January 8 – Don’t Be Cruel

If you see your enemy hungry, go buy him lunch; if he’s thirsty, bring him a drink. Your generosity will surprise him with goodness, and God will look after you. Proverbs 25:21-22 MSG

I developed a bad habit when I was growing up of putting myself down. My thinking was then it wouldn’t hurt so badly when the other kiddos made fun of me. I beat them to it.

But that created a constant scrutiny and negative attitude within. So in order to break free, I started changing what I said about myself and forced my mind to build new images.

I think this is more common than we might realize…the enemy is on the inside of me! And when left unchecked, the condition can prove fatal.

Amazingly, the same feelings of ridicule and rejection we feel toward somebody that we don’t get along with (an enemy) can translate into ill feelings toward ourselves in the areas we “don’t like.”

And as far as God is concerned, the right to draw up battle lines against ourselves or anybody else is sad, and quite frankly, just plain mean.

No matter how much that thing about you or that person gets on your nerves, there is rhyme and reason for it. And if you let Him, the One who loves you most will teach you marvelous things about yourself through the very things you cannot stand.

Like a fresh glass of iced tea in the summer is kindness toward an unkind situation. Pour a cupful of mercy toward others, and don’t forget to pour one for yourself!

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September 26 – Erasing the Scarlet Letter

Proverbs 7:4,5 MSG

Talk to Wisdom as to a sister.
 Treat Insight as your companion.
 They’ll be with you to fend off the Temptress—
that smooth-talking, honey-tongued Seductress.

As long as time has been, the grass has had a tendency to look greener on the other side of the fence. It’s “human nature,” as Michael Jackson once sang, but still, NOT okay. If you’re wondering if our present national divorce rate and number of wandering spouses is something new, check out the Old Testament and look for David, Solomon, and Gomer (more about her later.)

Even though Solomon had hundreds of wives and concubines, he still was obviously inspired to write these scriptures warning against the “seductress.” (Check out all of Proverbs 7 for a clearer picture.)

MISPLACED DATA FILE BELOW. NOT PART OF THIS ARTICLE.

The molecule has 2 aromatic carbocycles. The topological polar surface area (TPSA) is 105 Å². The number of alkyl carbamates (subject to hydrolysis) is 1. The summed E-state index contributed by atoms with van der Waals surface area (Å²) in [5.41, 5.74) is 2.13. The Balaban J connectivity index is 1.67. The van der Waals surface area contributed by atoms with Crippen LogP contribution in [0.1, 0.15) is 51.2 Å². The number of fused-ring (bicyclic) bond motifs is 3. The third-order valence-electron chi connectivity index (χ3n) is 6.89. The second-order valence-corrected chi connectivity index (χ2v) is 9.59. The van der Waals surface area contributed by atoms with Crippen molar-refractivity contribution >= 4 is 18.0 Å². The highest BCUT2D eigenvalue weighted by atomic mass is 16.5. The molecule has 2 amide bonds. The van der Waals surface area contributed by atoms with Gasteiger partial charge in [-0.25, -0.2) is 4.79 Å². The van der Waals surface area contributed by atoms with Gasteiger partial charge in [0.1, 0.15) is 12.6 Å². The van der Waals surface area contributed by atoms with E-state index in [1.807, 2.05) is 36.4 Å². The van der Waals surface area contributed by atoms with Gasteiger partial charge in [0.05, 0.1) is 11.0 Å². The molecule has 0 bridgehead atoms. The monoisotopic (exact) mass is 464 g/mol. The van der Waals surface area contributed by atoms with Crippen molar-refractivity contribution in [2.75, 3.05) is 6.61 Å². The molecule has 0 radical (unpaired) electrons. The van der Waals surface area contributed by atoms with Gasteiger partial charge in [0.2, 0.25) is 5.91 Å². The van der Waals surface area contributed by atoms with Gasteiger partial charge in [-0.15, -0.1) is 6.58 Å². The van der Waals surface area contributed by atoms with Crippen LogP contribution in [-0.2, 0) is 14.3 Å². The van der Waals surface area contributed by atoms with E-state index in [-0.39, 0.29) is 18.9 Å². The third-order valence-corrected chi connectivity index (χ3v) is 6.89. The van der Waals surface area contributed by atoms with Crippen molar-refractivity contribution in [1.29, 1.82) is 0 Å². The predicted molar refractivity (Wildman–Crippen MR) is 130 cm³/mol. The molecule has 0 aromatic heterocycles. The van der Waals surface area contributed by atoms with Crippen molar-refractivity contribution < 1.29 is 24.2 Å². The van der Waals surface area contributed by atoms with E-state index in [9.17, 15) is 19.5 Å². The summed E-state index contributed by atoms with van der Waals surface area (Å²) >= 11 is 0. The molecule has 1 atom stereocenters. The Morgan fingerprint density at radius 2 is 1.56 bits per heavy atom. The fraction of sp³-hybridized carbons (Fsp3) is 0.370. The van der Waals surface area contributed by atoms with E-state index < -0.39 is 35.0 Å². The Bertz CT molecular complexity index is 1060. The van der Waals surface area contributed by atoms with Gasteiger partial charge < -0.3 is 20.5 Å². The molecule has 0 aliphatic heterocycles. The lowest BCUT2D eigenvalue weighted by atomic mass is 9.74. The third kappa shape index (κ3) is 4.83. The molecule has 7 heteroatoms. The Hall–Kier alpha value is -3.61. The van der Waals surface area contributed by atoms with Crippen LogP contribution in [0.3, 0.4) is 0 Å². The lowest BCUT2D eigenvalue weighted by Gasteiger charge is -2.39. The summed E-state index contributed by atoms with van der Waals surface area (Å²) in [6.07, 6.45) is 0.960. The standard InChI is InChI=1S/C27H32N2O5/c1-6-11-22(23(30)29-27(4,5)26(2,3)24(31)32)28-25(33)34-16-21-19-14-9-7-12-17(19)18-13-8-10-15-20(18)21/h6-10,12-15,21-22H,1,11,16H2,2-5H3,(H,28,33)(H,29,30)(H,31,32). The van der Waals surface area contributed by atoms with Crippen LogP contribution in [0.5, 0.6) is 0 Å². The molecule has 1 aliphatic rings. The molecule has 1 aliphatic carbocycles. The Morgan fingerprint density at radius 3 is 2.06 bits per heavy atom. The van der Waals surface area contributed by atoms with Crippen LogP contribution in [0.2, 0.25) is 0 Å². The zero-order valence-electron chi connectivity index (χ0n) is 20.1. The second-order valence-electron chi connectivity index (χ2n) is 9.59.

And this is refreshingly encouraging! Since we can easily identify with making mistakes, sometimes very serious ones, it is so sweet to know God still loves us and cheers for us . . . much as He did for King David of old.

No, this is not to say that the consequences won’t be severe. But as we’ve been seeing this past week in Proverbs, God hates a gossiper or a haughty look just as much as a murderer (Proverbs 6:16).

Hang on, I’m going somewhere here.

Look at the following verses in Proverbs 7:

Proverbs 7:19, 20 KJV For the goodman is not at home, he is gone a long journey: He hath taken a bag of money with him, and will come home at the day appointed.

After we are heavily implored to stay away from the “harlot,” verse 19 and 20 says the goodman is away from home on a journey and he will come at an exact and special time. Hmmm. My thought is that the “goodman” represents Jesus. And the rest of this chapter’s instructions about the harlot are for everyone, no matter what the distraction might be.

As with Gomer (the consistent adulteress married to Hosea – their story is the book of Hosea), God’s message is abundantly clear: WE are the adulteress. WE are the unfaithful. But HE is faithful, and unconditionally forgiving!

Yes, Jesus the Good Man is returning. And the distraction level is at an all-time high. So no matter the sin or level of depravity, He is willing and able to erase it all and restore us.

And just as importantly, it’s the time to offer mercy and forgiveness to those around us who are knee-deep in the distractions.

Because, but for the grace of God, there go I.

Jennifer 🙂

September 25 – Truth and Consequences

Men do not despise a thief if he steals to satisfy himself when he is hungry; Proverbs 6:29 AMP

When I got mad and hit my good friend James one day in the hallway of our high school for teasing just a little too much, I went to the office and spent a couple of days at home. It didn’t matter what James did at that point, the bulk of the consequences fell on my shoulders. He talked, but I struck!

Today’s Proverbs gives demands on thievery. Suffice it to say, theft is a universal action that can be carried out in a multitude of ways. And even when it is a result of hunger pains, there is still a just requirement for repercussion and restitution.

When I say I will meet you at a certain time and I don’t, I just stole some time if I didn’t first let you know I would be late. (OUCH!) And that means if you decide to lock the door and go on about your day, or fire me (like one of my bosses did), what can I say? “I apologize and I understand. May I have a second chance, please?” Maybe…

It’s sobering, but so necessary for a generation of us who are at times clueless of this simple profound law of conduct toward our fellow man. There is mercy and grace woven within, and we all do well to remember this during our journey. Maybe then we won’t be tempted to require a “pound of flesh” instead of fair acceptance of personal responsibility.

But if he is found out, he must restore seven times [what he stole]; he must give the whole substance of his house [if necessary—to meet his fine]. Proverbs 6:30 AMP

Verse thirty does apply. But weigh it with Jesus’ reaction to the woman caught sleeping with a married man (John 8:1-11). Some may know it, but the rest of us do well to search and seize it. May we balance the consequences with truth.